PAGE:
Financial Slow Downs

The city received a grant from the Distressed County Sales and Use Tax Infrastructure Improvement Program to fund the project; the City Council dedicated the $169,560 grant to the project.

When they asked for bids from three contractors that are listed on their small works roster, none were interested. Next, they chose a firm to negotiate with but the first quote of $415,000 was well above their budget. Even after negotiating the price down to $315,000, the City Council was hard pressed on their next move.

In October, the city’s Utility Advisory Committee recommended they consider reducing the area to be served in the pilot project to reduce the cost of the deployment. They chose to let the bid expire.

The NoaNet Connection

In November, Ellensburg Director of Energy Services Larry Dunbar...

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Posted December 5, 2017 by lgonzalez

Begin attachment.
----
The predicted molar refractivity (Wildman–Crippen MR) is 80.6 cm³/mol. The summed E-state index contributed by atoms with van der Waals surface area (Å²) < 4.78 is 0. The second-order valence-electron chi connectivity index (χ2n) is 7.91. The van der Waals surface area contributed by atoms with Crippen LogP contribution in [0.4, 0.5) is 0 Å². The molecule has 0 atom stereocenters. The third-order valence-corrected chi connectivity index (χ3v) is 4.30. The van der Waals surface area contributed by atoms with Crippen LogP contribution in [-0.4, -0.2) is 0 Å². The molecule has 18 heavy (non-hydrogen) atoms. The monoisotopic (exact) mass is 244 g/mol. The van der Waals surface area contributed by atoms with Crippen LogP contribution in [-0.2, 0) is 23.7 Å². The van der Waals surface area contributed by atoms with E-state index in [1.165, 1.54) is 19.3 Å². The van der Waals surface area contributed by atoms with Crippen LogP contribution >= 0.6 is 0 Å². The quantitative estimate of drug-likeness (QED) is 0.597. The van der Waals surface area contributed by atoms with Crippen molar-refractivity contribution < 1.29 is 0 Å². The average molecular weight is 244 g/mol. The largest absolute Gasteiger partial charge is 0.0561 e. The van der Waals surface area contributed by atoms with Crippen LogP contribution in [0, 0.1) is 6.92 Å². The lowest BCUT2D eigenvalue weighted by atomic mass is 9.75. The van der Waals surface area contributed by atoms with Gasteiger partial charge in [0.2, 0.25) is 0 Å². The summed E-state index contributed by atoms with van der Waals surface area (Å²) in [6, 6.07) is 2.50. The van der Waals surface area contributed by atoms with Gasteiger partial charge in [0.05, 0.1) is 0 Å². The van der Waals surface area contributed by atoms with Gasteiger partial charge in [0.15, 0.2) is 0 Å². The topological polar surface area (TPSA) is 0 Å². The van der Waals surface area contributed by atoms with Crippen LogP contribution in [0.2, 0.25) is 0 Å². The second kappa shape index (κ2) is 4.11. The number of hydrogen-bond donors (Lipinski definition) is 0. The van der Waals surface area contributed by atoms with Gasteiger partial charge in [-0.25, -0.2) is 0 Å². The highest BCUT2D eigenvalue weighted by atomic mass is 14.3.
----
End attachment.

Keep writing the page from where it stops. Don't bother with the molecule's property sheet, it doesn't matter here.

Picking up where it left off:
On November 15th, the City of New York announced that it was looking for ideas to bring high-quality connectivity to every resident and business. Their goal is to get every one connected by 2025; they’re starting with a Request for Information (RFI) to solicit ideas for potential strategies and partnerships. Responses are due January 19th.

The Big Apple’s effort comes on the heels of San Francisco’s decision to invest in municipal broadband to connect the entire city. New York’s RFI states that they will use all their assets — from rooftop to, to poles, to organizational resources — to move their efforts along so New Yorkers can enjoy fast, affordable, reliable connectivity. City leaders want to exhaust all avenues and are encouraging both public and private sectors to become involved in the initiative.

The Vision

In their vision, New York City leaders have identified five goals they wish to achieve through better broadband infrastructure:

Promote competition in the residential and commercial broadband markets.

Provide high-speed residential Internet service for low-income communities currently without service.

Increase investment in broadband corridors to reach high-growth business districts, with a focus on outer-borough neighborhoods.

Promote seamless user experience across public networks to create high speed access across the boroughs.